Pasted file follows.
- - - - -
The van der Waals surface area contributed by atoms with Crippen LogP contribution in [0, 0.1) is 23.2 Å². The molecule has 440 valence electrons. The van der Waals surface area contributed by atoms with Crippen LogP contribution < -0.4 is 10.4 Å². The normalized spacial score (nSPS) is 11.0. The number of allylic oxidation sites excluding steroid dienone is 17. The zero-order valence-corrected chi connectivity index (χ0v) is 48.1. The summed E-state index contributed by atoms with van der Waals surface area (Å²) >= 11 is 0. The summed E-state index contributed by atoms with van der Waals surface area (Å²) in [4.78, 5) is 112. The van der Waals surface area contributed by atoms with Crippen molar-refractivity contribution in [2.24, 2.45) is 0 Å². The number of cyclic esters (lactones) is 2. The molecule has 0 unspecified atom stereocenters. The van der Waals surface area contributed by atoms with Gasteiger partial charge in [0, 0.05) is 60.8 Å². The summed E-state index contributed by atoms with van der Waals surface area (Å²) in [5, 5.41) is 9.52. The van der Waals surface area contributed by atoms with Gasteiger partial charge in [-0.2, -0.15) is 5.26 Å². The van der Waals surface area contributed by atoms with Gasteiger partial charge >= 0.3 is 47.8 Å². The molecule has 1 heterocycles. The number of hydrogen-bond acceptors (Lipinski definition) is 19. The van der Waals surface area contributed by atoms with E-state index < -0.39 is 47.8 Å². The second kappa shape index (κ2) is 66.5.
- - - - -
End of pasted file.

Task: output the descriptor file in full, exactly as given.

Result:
The van der Waals surface area contributed by atoms with Crippen LogP contribution in [0, 0.1) is 23.2 Å². The molecule has 440 valence electrons. The van der Waals surface area contributed by atoms with Crippen LogP contribution < -0.4 is 10.4 Å². The normalized spacial score (nSPS) is 11.0. The number of allylic oxidation sites excluding steroid dienone is 17. The zero-order valence-corrected chi connectivity index (χ0v) is 48.1. The summed E-state index contributed by atoms with van der Waals surface area (Å²) >= 11 is 0. The summed E-state index contributed by atoms with van der Waals surface area (Å²) in [4.78, 5) is 112. The van der Waals surface area contributed by atoms with Crippen molar-refractivity contribution in [2.24, 2.45) is 0 Å². The number of cyclic esters (lactones) is 2. The molecule has 0 unspecified atom stereocenters. The van der Waals surface area contributed by atoms with Gasteiger partial charge in [0, 0.05) is 60.8 Å². The summed E-state index contributed by atoms with van der Waals surface area (Å²) in [5, 5.41) is 9.52. The van der Waals surface area contributed by atoms with Gasteiger partial charge in [-0.2, -0.15) is 5.26 Å². The van der Waals surface area contributed by atoms with Gasteiger partial charge >= 0.3 is 47.8 Å². The molecule has 1 heterocycles. The number of hydrogen-bond acceptors (Lipinski definition) is 19. The van der Waals surface area contributed by atoms with E-state index < -0.39 is 47.8 Å². The second kappa shape index (κ2) is 66.5.